A former employee of a Walmart store in Michigan claims the company fired him this week after he attempted to help a woman who was physically assaulted in the store’s parking lot. Oswald had worked at the store for seven weeks before he was fired.

According to the ABC affiliate WXYZ, Kristopher Oswald, 30, was taking a lunch break during an overnight shift at a Walmart in Livingston County when he heard shouting. Oswald said he was sitting in his parked car when he saw a man hanging onto the hood of a woman's car.

“I observed a person on a vehicle kinda like ‘Die Hard’ mode holding onto the hood,” he said. “But then I saw who the driver was: It was this tiny, little, blonde girl who got out and tried to force this person off of her vehicle. And she’s screaming, and he jumped off the car, grabbed her by the arms … and forced her by the car.”

At first, Oswald said he thought that the two were just joking around. But when he got closer, he said he realized the woman was in physical danger. When he tried to intervene, the assailant leapt at Oswald, punched him in the head and shouted, “I’m going to kill you.”

Oswald said he asked the female driver, “‘Do you need help? What’s wrong?’ and [then] the individual grabbed my hand from inside the vehicle and pulled me into the vehicle and just started pounding me with his right hand.”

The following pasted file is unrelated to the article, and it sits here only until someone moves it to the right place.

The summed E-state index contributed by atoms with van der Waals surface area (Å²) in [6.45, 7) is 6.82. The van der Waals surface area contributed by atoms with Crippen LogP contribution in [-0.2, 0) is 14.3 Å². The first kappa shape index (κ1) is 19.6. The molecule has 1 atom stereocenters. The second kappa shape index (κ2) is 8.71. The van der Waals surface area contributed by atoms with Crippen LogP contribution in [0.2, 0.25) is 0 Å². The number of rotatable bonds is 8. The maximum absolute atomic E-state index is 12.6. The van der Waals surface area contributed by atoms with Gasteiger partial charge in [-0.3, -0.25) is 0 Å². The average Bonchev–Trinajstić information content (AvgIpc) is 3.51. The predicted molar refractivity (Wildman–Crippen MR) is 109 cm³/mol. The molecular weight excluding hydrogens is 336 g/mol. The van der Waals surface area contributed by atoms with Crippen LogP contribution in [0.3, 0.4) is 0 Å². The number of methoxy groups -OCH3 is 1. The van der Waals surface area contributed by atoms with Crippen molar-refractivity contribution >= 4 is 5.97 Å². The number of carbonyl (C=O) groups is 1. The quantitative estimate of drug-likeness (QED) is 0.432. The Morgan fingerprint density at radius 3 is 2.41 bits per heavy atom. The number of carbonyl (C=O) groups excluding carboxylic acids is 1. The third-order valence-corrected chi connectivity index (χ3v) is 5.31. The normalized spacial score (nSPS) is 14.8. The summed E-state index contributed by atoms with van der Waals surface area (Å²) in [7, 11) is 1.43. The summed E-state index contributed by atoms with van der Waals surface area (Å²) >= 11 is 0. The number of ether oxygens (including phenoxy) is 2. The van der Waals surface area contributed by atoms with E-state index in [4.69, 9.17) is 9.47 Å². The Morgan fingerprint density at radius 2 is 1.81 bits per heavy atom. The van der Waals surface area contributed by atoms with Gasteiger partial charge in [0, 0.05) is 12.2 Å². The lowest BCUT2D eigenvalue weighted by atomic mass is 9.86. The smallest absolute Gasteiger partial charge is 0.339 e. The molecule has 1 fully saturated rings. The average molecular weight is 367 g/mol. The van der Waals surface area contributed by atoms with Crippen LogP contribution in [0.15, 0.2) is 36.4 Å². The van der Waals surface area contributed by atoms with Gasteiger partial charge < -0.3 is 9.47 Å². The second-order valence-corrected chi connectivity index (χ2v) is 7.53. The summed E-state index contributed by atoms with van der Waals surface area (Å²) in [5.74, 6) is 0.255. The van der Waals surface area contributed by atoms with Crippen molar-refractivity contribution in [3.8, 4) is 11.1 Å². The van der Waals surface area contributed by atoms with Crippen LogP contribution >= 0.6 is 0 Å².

At one point, Oswald said he managed to get on top of his assailant, but before he knew it, two other men attacked him from behind. Although Livingston County Sheriff deputies arrived on the scene quickly, Oswald says Walmart was less understanding, firing him for allegedly violating company policy.

The “Manager Comments” of his termination papers stated that “after a violation of company policy on his lunch break, it was determined to end [Oswald’s] temporary assignment.”

A spokesman for Walmart told the Associated Press that although the company understood Oswald's reasons for intervening, his actions nonetheless violated company policy. But Oswald said that he doesn't know how to explain what happened to future employers.

"The last thing I expected was to not have a job," Oswald said. "I don't even know what to put on an application about all of this. How do I say this ended?" When asked if he would have acted differently if he had known his actions would lead to his firing, Oswald responded, “I would always do the right thing.”

It’s not the first time a former Wamart employee's alleged on-duty heroics resulted in their firing by the retail conglomerate. In July, Carla Cheney, a former employee at a Kemptville, Ontario, Walmart, claimed she had been fired for calling the police about a customer who left his dog parked in his car in the store parking lot on a hot day.

Cheney claimed that when she explained the situation to her manager, he told her there was nothing she was permitted to do about it.

"So I [told him] if I did see something unsafe, that I would just go to the police if I thought it was necessary," Cheney said. "He told me then that I was terminated, he wanted my vest, my badge, and to clean out my locker and that I needed to leave."

Walmart stores are owned by Wal-Mart Stores, Inc.